As the war drives up energy and food prices, as it threatens to descend into nuclear brinksmanship, Asia is not insulated from it. Should Putin fall in Russia, plunging the country into internal chaos, the effects in Central Asia and in Asia would be profound. The war’s vortex of instability, which has been experienced first-hand in Europe, would spread to Asia. But the very significance of a European war—with Europe being the place in the 20th century where two world wars began—demonstrates that the Asian century will be a European century, too. And in ways Biden himself did not anticipate, the 21st century will be another American century as well.

Euope’s Global Importance

Why do wars in Europe have the potential to go global? A simple answer might emphasize Europe’s immense stature circa 1900. For the first half of the 20th century, Europe was the world’s locus of wealth and power. Through empire, Europe was connected to the entire world. Much has changed, of course, since 1945. Other centers of industrial and financial might have emerged, many of them in Asia. Decolonization decoupled Europe from the world and the world from Europe, leaving commercial ties, but breaking many of the old political bonds. The United Kingdom, for example, had an empire in 1900. Today it politely convenes the Commonwealth. Germany once had vast military ambitions. Since 1945, it dedicated itself to being a productive member of the European community. Seemingly, a war in Europe would be no different in the 21st century than a war in Asia or in the Middle East. It would be no less likely to spread outward.

Yet, the war in Ukraine has spread outward. Two factors explain its global importance. The first is practical. Ukraine lies at a global crossroads. Its destiny affects the European Union countries to its west; it affects Russia to its east; and Turkey to the south. Within the international system, it is a pivotal building block. Its role in global commerce is anything but trivial. Many gas pipelines run through Ukraine, and when the gas flowed freely (before the war), it subsidized the European economy. Europe has lost these subsidies, and that will bring economic turmoil. Ukraine is also a major producer of foodstuffs, and even though an agreement was brokered to release some of Ukraine’s grain, this deal has been tenuous and could easily still collapse. Already, Ukraine’s difficulties getting past the Russian naval blockade have driven up food prices in the Middle East and Asia. Should the war become wider, as it is on the verge of becoming, inflation and hunger will be the result. It is not just the ability to move these foodstuffs that matters. It is the Ukrainian harvest, which the war will disrupt in every way.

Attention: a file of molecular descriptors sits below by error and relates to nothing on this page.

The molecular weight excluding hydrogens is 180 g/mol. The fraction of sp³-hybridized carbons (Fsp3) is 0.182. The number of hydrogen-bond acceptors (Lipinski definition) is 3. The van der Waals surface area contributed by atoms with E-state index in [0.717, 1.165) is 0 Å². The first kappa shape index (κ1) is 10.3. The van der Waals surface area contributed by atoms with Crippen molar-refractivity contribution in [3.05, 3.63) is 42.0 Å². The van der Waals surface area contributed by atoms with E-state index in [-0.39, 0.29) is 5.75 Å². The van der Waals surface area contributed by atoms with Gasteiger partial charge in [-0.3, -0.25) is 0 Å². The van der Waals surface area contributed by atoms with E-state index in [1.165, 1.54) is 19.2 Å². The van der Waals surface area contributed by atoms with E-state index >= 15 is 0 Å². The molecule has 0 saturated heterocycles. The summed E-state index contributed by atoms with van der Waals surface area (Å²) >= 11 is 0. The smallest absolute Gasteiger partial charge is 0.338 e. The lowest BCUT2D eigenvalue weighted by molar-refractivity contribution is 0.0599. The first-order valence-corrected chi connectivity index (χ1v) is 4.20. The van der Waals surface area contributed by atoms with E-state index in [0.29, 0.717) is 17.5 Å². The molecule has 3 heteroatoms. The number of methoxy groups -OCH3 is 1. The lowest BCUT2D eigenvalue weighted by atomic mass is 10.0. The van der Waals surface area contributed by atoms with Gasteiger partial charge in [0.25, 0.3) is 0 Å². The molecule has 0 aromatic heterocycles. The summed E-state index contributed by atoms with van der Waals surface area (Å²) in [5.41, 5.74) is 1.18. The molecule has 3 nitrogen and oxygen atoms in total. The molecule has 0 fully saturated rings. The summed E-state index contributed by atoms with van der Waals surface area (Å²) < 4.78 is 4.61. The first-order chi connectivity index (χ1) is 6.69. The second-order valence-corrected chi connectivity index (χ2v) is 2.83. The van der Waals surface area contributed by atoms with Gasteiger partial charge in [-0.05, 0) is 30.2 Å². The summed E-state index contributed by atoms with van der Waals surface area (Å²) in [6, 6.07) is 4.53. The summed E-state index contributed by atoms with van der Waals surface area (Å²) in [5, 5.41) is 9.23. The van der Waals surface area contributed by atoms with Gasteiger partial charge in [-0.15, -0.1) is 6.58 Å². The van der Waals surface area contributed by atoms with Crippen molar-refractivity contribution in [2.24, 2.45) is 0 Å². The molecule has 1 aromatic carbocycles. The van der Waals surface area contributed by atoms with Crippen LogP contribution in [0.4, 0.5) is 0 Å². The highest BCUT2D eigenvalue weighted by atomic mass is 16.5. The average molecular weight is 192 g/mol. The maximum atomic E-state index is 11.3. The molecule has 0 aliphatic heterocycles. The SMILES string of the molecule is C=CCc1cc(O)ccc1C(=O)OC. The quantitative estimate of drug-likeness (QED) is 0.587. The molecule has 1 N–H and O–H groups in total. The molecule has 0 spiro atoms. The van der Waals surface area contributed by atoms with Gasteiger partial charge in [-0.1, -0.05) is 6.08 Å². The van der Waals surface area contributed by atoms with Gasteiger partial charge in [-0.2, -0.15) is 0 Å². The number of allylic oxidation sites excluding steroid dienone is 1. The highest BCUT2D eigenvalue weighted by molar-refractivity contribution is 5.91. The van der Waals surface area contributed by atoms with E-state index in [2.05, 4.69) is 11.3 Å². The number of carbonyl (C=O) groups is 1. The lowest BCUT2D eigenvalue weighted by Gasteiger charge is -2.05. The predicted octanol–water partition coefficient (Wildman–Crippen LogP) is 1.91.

The second aspect of Ukraine’s global importance is theoretical. Ukraine is a precedent for 21st century international affairs. If it is partitioned or destroyed by Moscow, Russia will have shown that the UN Charter and the rules-based order may apply in various places, but their application is very far from universal.